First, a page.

Continuing Education Closes Real Estate Deals

YOUNGSTOWN, Ohio – Finding the right home can be overwhelming. It’s frequently the biggest investment a person will make in his lifetime. It’s that reason that real estate agents spend their careers continuing to hone the skills needed to help clients find their dream home.

“Homeownership is one of the most expensive things you’re going to do throughout your life,” says Janice Stevens, co-owner of EvenBay Real Estate, Boardman. “You want to work with someone you can trust and someone you know that is going to work for you.”

Part of easing the stress of home buying is building a relationship with the real estate agents you’re working with and trusting they are licensed and educated on the housing market.

Stevens has been in the industry 29 years, but it wasn’t until 2015 that she decided to open EvenBay Real Estate. Today her agency is taking in many new agents, she says.

“We’re trying to teach them the correct way of doing things,” she says.

One goal Stevens hopes to impart through her leadership at EvenBay, as well as her position as 2018 president of the Youngstown Columbiana Association of Realtors, or YCAR, is bringing more professionalism into the industry through continuing education.

“Having more professionalism helps the public to see us more as a service than a cost,” she says.

To obtain a real estate license in Ohio, one must have a high school diploma, be sponsored by an Ohio broker, complete 120 hours of approved real-estate education, submit an application and pass the Ohio salesman-licensing test.

YCAR can guide those who want to become a real estate agent on where to go for the courses needed to obtain their license, including Hondros College in Akron and Youngstown State University.

YSU has been offering the real estate education courses since 2014, says Chris Shelton, coordinator of external relations for the Williamson College of Business Administration. The university hires real estate agents from the area to teach the classes that are offered year-round.

Among the requirements are 40 hours of real estate principles and practices, 40 hours of real estate law, 20 hours of real estate appraisal and 20 hours of real estate finance.

The courses cost $1,020 to complete at YSU, Shelton says.

Obtaining a broker’s license requires a bit more.

On top of the 120 hours of required education, one needs a minimum of two years of post-secondary education and take courses on financial management, human resources or personnel management, applied business economics and business law.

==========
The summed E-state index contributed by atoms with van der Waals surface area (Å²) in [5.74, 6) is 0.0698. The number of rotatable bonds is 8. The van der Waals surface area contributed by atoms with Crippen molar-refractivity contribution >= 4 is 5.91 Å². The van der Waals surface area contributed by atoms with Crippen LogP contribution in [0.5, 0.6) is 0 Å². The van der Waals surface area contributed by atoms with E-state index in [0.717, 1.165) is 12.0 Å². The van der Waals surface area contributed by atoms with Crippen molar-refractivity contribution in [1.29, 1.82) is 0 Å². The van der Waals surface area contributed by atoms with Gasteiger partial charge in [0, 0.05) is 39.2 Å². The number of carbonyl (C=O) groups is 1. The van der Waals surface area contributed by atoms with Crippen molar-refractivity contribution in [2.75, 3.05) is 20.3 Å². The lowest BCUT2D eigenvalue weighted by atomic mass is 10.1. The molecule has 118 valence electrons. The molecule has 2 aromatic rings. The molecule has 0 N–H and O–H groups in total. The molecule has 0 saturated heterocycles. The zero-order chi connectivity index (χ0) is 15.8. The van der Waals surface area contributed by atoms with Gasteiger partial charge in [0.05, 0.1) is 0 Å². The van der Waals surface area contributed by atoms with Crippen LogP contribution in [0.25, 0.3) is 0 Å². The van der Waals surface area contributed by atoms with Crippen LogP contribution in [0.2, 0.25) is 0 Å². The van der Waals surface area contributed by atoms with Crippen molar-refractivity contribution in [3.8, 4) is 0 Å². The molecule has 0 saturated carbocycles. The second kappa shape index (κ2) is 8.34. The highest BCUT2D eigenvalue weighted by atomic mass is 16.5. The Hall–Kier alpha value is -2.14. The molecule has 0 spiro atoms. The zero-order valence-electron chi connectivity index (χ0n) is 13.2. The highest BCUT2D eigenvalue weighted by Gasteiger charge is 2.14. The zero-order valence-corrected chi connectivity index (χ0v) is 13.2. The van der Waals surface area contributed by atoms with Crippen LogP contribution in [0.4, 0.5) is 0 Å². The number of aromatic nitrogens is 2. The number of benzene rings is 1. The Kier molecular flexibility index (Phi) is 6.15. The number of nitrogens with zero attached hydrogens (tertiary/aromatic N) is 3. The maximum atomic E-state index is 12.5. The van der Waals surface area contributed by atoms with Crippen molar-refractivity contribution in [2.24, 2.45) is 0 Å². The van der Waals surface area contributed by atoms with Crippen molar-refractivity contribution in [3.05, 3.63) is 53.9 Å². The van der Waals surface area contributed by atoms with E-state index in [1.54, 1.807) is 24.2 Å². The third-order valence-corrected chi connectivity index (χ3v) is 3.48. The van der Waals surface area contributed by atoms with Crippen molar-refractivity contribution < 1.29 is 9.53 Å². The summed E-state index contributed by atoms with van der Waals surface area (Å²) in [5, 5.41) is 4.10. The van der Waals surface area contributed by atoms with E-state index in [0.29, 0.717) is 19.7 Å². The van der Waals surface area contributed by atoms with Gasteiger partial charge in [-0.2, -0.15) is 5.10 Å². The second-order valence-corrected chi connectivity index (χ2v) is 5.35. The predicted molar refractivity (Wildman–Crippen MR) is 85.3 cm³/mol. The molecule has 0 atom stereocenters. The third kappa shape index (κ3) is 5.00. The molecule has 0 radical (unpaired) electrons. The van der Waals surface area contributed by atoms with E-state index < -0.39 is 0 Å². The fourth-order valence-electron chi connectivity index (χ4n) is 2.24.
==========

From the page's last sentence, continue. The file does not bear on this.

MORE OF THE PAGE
“It’s incredibly important that you be up to date on fair housing, ethics and what the laws are,” says Patrick Burgan, broker and owner of Burgan Real Estate.

Thirty hours of continuing education must be completed every three years to retain a license with nine of those hours as core competency classes covering ethics, civil rights and core law. The remaining 21 hours are electives.

The biggest change in the industry in recent years has been the shift to digital continuing education courses, local real estate agents agree.

“You can do all 30 hours sitting in your PJs, drinking coffee from home,” Burgan says.

Reaching the 30 hours of continuing education is not difficult, he continues, because both YCAR and the Warren Area Board of Realtors host classes, as do real estate agencies and online providers.

“It’s very important that agents stay on that 30 hours of requirement to be the best agents they can be,” Burgan emphasizes.

Burgan Real Estate offers a couple of elective classes each year open to members of YCAR. Among those offered this year was a three-hour business course to help agents plan for their business and tax preparation.

The most recent course, held April 26, brought in an international speaker who gave a presentation on “How to become a power agent,” Burgan says. “It’s all unique out-of-the-box ways for prospecting for listings and really helping your clients,” he explains.

One of the elective courses that Marlin Palich says he took recently online was on the use of technology in the real estate industry.

The course outlined the rules and regulations for technology and what real estate agents can and cannot use for clients, he says.

“How we do business today has changed drastically,” says Palich, who has been in the industry 40 years and is the principal broker of Northwood Realty Services. “A lot of things are done now through instant messaging, tweeting out things and signing documents electronically,” he says.

Another elective Palich found interesting was pending legislation.

“These are issues and concerns we may want to have with our customers in regards to listing agreements and posting agreements,” Palich says. “And there are always new issues that concern us such as mold and septic regulations.”

Palich, along with Stevens, Burgan and other real estate agents across the state, attended the Ohio Realtors Conference April 9-11 in Columbus.

There, they met with state lawmakers to discuss legislation they would like to see implemented to benefit homeowners. One measure is House Bill 211, which would require home inspectors to be licensed the same as real estate agents.

The conference also included educational courses. One focused on online and offline marketing, which demonstrated ways to reach out to customers through social media and direct mail.

For Palich, the variety of educational courses offered over the years have made those in the industry better equipped and more informed across the board, from assisting sellers in marketing to helping buyers find the right home, he says.

“I believe in knowledge and we always want to put our best foot forward,” Palich says.

“This is a major investment. It’s your home so we’re trying to do the best we possibly can and education helps with that.”

Pictured: Patrick Burgan, broker and owner of Burgan Real Estate.

Copyright 2024 The Business Journal, Youngstown, Ohio.